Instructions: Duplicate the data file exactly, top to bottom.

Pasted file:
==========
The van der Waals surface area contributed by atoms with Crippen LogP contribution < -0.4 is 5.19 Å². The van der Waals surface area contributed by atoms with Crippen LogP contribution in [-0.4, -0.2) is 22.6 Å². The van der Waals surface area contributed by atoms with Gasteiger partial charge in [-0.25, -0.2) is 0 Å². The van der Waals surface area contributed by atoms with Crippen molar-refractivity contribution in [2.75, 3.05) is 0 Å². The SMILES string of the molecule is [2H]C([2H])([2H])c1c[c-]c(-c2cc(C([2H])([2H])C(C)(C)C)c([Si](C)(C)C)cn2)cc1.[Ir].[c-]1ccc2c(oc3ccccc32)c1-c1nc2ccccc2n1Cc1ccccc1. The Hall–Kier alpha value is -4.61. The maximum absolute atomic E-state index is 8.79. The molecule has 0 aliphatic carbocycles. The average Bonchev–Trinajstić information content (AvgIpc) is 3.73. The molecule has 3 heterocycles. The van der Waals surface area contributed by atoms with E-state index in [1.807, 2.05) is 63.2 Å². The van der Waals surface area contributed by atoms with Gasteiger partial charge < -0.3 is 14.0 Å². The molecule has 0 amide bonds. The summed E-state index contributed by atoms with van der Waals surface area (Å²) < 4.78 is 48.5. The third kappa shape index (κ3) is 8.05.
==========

The van der Waals surface area contributed by atoms with Crippen LogP contribution < -0.4 is 5.19 Å². The van der Waals surface area contributed by atoms with Crippen LogP contribution in [-0.4, -0.2) is 22.6 Å². The van der Waals surface area contributed by atoms with Gasteiger partial charge in [-0.25, -0.2) is 0 Å². The van der Waals surface area contributed by atoms with Crippen molar-refractivity contribution in [2.75, 3.05) is 0 Å². The SMILES string of the molecule is [2H]C([2H])([2H])c1c[c-]c(-c2cc(C([2H])([2H])C(C)(C)C)c([Si](C)(C)C)cn2)cc1.[Ir].[c-]1ccc2c(oc3ccccc32)c1-c1nc2ccccc2n1Cc1ccccc1. The Hall–Kier alpha value is -4.61. The maximum absolute atomic E-state index is 8.79. The molecule has 0 aliphatic carbocycles. The average Bonchev–Trinajstić information content (AvgIpc) is 3.73. The molecule has 3 heterocycles. The van der Waals surface area contributed by atoms with E-state index in [1.807, 2.05) is 63.2 Å². The van der Waals surface area contributed by atoms with Gasteiger partial charge < -0.3 is 14.0 Å². The molecule has 0 amide bonds. The summed E-state index contributed by atoms with van der Waals surface area (Å²) < 4.78 is 48.5. The third kappa shape index (κ3) is 8.05.